When users select one categorical variable with three or more groups and one continuous or discrete variable, Statwing runs a one-way ANOVA (Welch’s F test) and a series of pairwise “post hoc” tests (Games-Howell tests). The one-way ANOVA tests for an overall relationship between the two variables, and the pairwise tests test each possible pair of groups to see if one group tends to have higher values than the other.

Statwing recommends an unranked Welch’s F test if several assumptions about the data hold:

- The sample size is greater than 10 times the number of groups in the calculation (groups with only one value are excluded), and therefore the Central Limit Theorem satisfies the requirement for normally distributed data.[1]
- There are few or no outliers in the continuous/discrete data.[2]
- The data are in fact continuous or discrete and not ordinal.[3]

Unlike the slightly more common F test for *equal* variances, Welch’s F test does not assume that the variances of the groups being compared are equal. Assuming equal variances leads to less accurate results when variances are not in fact equal, and its results are very similar when variances are actually equal (Tomarken and Serlin, 1986).

When assumptions are violated, the unranked ANOVA may no longer be valid. In that case, Statwing recommends the *ranked* ANOVA (also called “ANOVA on ranks”); Statwing rank-transforms the data (replaces values with their rank ordering) and then runs the same ANOVA on that transformed data.

The ranked ANOVA is robust to outliers and non-normally distributed data. Rank transformation is a well-established method for protecting against assumption violation (a “nonparametric” method), and is most commonly seen in the difference between Pearson and Spearman correlation. Rank transformation followed by Welch’s F test is similar in effect to the Kruskal-Wallis Test (Zimmerman, 2012).

Note that Statwing’s ranked and unranked ANOVA effect sizes (Cohen’s f) are calculated using the F value from the F test for equal variances.

Statwing runs Games-Howell tests regardless of the outcome of the ANOVA test (as per Zimmerman, 2010). Statwing shows unranked or ranked Games-Howell pairwise tests based on the same criteria as those used for ranked vs. unranked ANOVA; so if you see “Ranked ANOVA” in the advanced output, the pairwise tests will also be ranked.

The Games-Howell is essentially a t-test for unequal variances that accounts for the heightened likelihood of finding statistically significant results by chance when running many pairwise tests. Unlike the slightly more common Tukey’s b test, the Games-Howell test does not assume that the variances of the groups being compared are equal. Assuming equal variances leads to less accurate results when variances are not in fact equal, and its results are very similar when variances are actually equal (Howell, 2012).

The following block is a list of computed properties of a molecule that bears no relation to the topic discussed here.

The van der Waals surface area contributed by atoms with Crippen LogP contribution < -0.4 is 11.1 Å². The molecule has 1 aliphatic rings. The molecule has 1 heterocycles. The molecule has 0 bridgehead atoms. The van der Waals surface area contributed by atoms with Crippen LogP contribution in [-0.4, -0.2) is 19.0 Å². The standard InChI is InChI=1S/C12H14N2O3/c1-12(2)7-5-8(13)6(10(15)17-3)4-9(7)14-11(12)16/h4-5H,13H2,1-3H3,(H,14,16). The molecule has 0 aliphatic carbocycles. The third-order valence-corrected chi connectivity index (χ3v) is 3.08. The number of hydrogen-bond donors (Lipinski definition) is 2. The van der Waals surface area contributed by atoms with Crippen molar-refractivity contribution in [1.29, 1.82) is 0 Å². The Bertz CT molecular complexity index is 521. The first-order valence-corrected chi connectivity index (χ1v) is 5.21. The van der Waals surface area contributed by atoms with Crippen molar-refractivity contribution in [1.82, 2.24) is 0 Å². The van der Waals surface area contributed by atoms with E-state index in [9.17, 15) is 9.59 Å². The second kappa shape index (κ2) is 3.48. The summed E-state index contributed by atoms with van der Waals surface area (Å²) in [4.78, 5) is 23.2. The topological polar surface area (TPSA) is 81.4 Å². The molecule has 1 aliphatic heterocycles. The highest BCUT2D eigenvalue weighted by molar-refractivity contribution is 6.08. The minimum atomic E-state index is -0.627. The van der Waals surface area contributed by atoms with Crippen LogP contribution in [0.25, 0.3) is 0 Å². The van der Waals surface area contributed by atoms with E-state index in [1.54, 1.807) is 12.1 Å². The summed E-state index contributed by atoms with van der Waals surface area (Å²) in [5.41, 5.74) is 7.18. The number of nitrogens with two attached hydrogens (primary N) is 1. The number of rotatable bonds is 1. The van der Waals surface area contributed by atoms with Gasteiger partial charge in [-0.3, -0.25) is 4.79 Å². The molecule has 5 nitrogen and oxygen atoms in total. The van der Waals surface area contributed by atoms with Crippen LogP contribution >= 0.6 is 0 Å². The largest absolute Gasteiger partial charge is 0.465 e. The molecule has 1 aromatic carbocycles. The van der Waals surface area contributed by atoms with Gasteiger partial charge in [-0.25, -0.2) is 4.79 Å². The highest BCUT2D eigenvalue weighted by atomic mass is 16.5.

Note that while the unranked pairwise test tests for the equality of the *means* of the two groups, the ranked pairwise test does not explicitly test for differences between the groups means or medians. Rather, it test for a general tendency of one group to have larger values than the other.

Additionally, while Statwing does not show results of pairwise tests for any group with less than 4 values, those groups are included in calculating the degrees of freedom for the other pairwise tests.

Please contact us if you have questions or feedback about ANOVA or pairwise tests in Statwing or the explanations above.

1. With smaller sample sizes, data can still be visually inspected to determine if it is in fact normally distributed; if it is, unranked t-test results are still valid even for small samples. In practice this assessment can be difficult to make, so Statwing recommends ranked t-tests by default for small samples.

2. With larger sample sizes, outliers are less likely to negatively affect results. Statwing uses Tukey’s “outside fence” to define outliers as points more than 3 times the intra-quartile range above the 75th or below the 25th percentile point.

3. Data like *Highest level of education completed* or *Finishing order in marathon* are unambiguously ordinal. Though Likert scales (like a 1 to 7 scale where 1 is *Very dissatisfied* and 7 is *Very satisfied*) are technically ordinal, it is common practice in social sciences to treat them as though they are continuous (i.e., with an unranked t-test).